16. Mar. 2023
She headed the R&D department of one of the most famous ceramic companies in Iran, had many opportunities and seemingly had it all planned out for a happy and successful life. Yet she decided to take a "step back" in the working world. She applied for a Ph.D., and furthermore, she applied to study abroad. She has been working at CEITEC in Brno for over four years. She also went to Canada for a ten-month internship.
What did you do before coming to the Czech Republic?
After completing my master's degree in materials engineering, I decided to work in the industry. I was head of the R&D department of one of Iran’s most famous ceramic companies. I had a great job as a young engineer there.
So why did you decide to leave it all?
Higher education in Iran is very popular and it was always my plan to find my dream job in academia. I had the chance to join high-ranked universities in Iran twice. There is no meaning in life without challenges, it would be boring for me. I was enjoying solving problems but I was feeling my job was becoming a routine job. So, I needed a change in my professional life to plan a higher goal. Doing a Ph.D. abroad is absolutely one of the best decisions I have made in my life.
Did you know what path to take?
I have been investigating titanium dioxide (TiO2) nanomaterials since 2013. TiO2 has always been a subject of interest to me, so I knew what I wanted to study further. I sent my CV to my current supervisor Dr. Jan Macák, one of the great scientists in this field. He gave me this opportunity to work on TiO2 nanotubes to create new knowledge and slowly become an expert in my field.
What did you feel about CEITEC BUT when you came here?
I was the first Iranian at CEITEC BUT. It would have been easier for me then if I wasn’t the only one at the beginning in terms of the slow documentation process. CEITEC is one of the best institutes in Europe for doing a Ph.D., not only the opportunity of working with top international scientists from all around the world but also with modern equipment and facilities. The system of training at CEITEC is amazing. Whatever you need as a Ph.D. student, you have. I have more than 8,000 SEM images, which is incredible.
What do you think Czechs are like?
I like Czechs, you all are nice and supportive. I have nice Czech friends here. The only thing that I should mention is the language issue. In the beginning, the lack of English speakers was a problem. It has changed recently, at least there is someone everywhere who can speak fluently, and it makes life easier.
Let’s go to your studies now. What can TiO₂ nanotubes be used for and how is this structure beneficial?
I am focusing on the high aspect ratio TiO2 nanotubes (TNTs) and their membrane using electrochemistry during my Ph.D. TNTs are one-dimensional materials because one dimension (their length) of the tubes is out of the nanoscale. Imagine billions of tubes like straws forming well-organized tube layers. A very symmetrical structure with unique hollow geometry that provides a large surface area and inner capacity. These tubes are the most promising materials in a wide range of applications.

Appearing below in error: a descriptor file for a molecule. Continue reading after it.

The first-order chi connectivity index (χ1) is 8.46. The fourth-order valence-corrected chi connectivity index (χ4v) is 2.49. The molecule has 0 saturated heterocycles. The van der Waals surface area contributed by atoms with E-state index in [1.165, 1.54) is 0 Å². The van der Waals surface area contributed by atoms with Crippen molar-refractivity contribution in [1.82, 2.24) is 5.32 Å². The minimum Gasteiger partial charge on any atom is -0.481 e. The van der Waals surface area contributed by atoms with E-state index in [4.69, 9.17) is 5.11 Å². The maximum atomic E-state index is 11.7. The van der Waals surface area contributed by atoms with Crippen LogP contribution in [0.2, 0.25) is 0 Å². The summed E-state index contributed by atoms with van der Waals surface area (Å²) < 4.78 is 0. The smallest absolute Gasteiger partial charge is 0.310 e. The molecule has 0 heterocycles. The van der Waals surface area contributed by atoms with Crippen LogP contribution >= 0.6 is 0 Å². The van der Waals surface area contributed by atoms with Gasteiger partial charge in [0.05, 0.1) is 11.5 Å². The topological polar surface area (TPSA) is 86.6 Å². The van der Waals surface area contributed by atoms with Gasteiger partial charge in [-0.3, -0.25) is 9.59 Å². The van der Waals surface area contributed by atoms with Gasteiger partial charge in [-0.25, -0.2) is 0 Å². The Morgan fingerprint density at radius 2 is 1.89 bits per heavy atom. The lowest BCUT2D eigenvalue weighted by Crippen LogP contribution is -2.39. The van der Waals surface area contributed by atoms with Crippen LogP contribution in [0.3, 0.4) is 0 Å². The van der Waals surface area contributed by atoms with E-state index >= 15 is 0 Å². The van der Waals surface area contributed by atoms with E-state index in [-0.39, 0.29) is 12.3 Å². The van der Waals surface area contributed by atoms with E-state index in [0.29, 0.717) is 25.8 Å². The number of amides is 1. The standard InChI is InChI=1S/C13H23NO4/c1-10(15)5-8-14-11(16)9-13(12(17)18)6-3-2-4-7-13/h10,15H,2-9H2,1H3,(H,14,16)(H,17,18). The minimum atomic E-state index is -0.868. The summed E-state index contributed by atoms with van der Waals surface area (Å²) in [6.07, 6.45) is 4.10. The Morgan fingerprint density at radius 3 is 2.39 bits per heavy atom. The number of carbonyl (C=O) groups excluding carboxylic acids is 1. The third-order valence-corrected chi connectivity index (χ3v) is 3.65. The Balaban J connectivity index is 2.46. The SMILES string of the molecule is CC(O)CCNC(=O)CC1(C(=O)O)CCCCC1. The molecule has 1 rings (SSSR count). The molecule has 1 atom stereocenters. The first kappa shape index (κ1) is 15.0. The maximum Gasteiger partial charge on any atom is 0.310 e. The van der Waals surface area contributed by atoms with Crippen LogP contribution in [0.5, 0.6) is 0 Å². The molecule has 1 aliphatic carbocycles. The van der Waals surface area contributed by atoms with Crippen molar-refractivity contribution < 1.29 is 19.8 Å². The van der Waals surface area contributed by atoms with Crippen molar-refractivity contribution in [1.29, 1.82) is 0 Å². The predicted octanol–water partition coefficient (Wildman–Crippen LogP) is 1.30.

Why did you choose the University of British Columbia for your internship?
Based on my previous papers, Prof. Mohammad H. Zarifi invited me to discuss his idea of using visible light for microwave sensing applications. He was knowledgeable and the meeting was productive. Hearing about his ideas which completely matched with an application of our nanotubes was interesting to me. After sharing his idea with my supervisor, the collaboration was started by sending some samples to Canada. Based on his idea, I received 2 years of junior research projects between 2021 and 2023, and a part of the project was to visit Canada for my internship.
What was your internship about?
During my internship in the OMEGA lab, we investigated the improvement in sensing performance using high aspect ratio TNTs and ALD-coated TNT layers when exposed to visible light and UV light with different resonators by microwave technology for possible sensing and wireless space communication applications.
How would you evaluate your internship in Canada in retrospect?
Working with electrical engineers who were talking in another scientific language was challenging. Fortunately, I was fully supported by Prof. Zarifi and his team, without their support even with working hard, I could do nothing. He trained me like his own students. I am happy I chose there for my internship. Because of the large Iranian community, I felt at home (laughs).
Could you compare the student environment in Canada with the Czech one?
Many European universities are more focused on research with a few pieces of coursework, and the exam might be a discussion with the professor. CEITEC Ph.D. students typically develop an elaborated research proposal prior to commencing an active research stage. Here, student funding is supported by government organizations but in Canadian universities it is mostly directly from the supervisor. The Canadian education system is closer to my country’s system. Living and education costs in Canada are more expensive than in Czechia for students.
Should you be defending your dissertation this year?
I hope in Spring. I had to overcome different challenges while working in the lab, sometimes more than 10 hours per day. After my internship, I thought it was time to defend my thesis, but it was not easy to get my supervisor’s approval. Luckily the efforts paid off and the results came out great. However, I will never be 100% satisfied. Maybe I am a perfectionist.
Do you know where you're going after you finish your Ph.D.?
As I love research, I want to contribute more regarding this and continue working in academia. It wouldn't be easy for me to leave CEITEC. My long-term goal is to get to some point with my own grant project and I would love to set up a new research lab and develop new materials.